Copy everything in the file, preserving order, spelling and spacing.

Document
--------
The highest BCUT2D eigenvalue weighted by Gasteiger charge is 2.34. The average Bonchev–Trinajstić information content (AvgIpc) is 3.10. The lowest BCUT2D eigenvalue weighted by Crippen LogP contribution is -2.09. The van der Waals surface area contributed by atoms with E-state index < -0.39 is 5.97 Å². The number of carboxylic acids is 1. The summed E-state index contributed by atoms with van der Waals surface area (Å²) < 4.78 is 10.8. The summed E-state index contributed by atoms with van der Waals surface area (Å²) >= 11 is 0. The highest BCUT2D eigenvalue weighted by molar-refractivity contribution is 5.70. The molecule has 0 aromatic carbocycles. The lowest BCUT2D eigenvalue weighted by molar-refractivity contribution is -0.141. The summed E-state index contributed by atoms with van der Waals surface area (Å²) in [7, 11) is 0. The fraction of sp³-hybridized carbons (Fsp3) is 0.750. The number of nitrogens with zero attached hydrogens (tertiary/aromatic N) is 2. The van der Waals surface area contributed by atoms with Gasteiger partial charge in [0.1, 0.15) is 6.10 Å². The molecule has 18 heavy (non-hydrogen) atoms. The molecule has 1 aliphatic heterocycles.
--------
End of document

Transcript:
The highest BCUT2D eigenvalue weighted by Gasteiger charge is 2.34. The average Bonchev–Trinajstić information content (AvgIpc) is 3.10. The lowest BCUT2D eigenvalue weighted by Crippen LogP contribution is -2.09. The van der Waals surface area contributed by atoms with E-state index < -0.39 is 5.97 Å². The number of carboxylic acids is 1. The summed E-state index contributed by atoms with van der Waals surface area (Å²) < 4.78 is 10.8. The summed E-state index contributed by atoms with van der Waals surface area (Å²) >= 11 is 0. The highest BCUT2D eigenvalue weighted by molar-refractivity contribution is 5.70. The molecule has 0 aromatic carbocycles. The lowest BCUT2D eigenvalue weighted by molar-refractivity contribution is -0.141. The summed E-state index contributed by atoms with van der Waals surface area (Å²) in [7, 11) is 0. The fraction of sp³-hybridized carbons (Fsp3) is 0.750. The number of nitrogens with zero attached hydrogens (tertiary/aromatic N) is 2. The van der Waals surface area contributed by atoms with Gasteiger partial charge in [0.1, 0.15) is 6.10 Å². The molecule has 18 heavy (non-hydrogen) atoms. The molecule has 1 aliphatic heterocycles.